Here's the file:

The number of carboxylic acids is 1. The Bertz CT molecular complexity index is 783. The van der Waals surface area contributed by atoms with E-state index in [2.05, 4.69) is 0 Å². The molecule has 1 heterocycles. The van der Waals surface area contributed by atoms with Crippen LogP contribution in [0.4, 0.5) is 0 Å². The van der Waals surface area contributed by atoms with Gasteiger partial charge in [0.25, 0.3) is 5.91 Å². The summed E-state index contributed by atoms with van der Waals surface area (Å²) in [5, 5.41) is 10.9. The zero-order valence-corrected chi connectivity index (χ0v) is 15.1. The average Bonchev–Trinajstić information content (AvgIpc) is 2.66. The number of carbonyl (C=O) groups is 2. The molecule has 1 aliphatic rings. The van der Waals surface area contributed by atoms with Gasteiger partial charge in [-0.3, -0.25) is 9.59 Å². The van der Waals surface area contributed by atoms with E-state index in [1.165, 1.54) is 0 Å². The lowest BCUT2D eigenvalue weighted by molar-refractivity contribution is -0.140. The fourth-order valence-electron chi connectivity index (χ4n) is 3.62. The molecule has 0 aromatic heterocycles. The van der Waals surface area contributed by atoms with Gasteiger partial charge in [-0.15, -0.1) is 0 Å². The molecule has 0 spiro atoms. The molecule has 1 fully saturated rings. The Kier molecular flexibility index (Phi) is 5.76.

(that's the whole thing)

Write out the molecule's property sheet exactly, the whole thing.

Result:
The number of carboxylic acids is 1. The Bertz CT molecular complexity index is 783. The van der Waals surface area contributed by atoms with E-state index in [2.05, 4.69) is 0 Å². The molecule has 1 heterocycles. The van der Waals surface area contributed by atoms with Crippen LogP contribution in [0.4, 0.5) is 0 Å². The van der Waals surface area contributed by atoms with Gasteiger partial charge in [0.25, 0.3) is 5.91 Å². The summed E-state index contributed by atoms with van der Waals surface area (Å²) in [5, 5.41) is 10.9. The zero-order valence-corrected chi connectivity index (χ0v) is 15.1. The average Bonchev–Trinajstić information content (AvgIpc) is 2.66. The number of carbonyl (C=O) groups is 2. The molecule has 1 aliphatic rings. The van der Waals surface area contributed by atoms with Gasteiger partial charge in [-0.3, -0.25) is 9.59 Å². The van der Waals surface area contributed by atoms with E-state index in [1.165, 1.54) is 0 Å². The lowest BCUT2D eigenvalue weighted by molar-refractivity contribution is -0.140. The fourth-order valence-electron chi connectivity index (χ4n) is 3.62. The molecule has 0 aromatic heterocycles. The van der Waals surface area contributed by atoms with Gasteiger partial charge in [-0.15, -0.1) is 0 Å². The molecule has 0 spiro atoms. The molecule has 1 fully saturated rings. The Kier molecular flexibility index (Phi) is 5.76.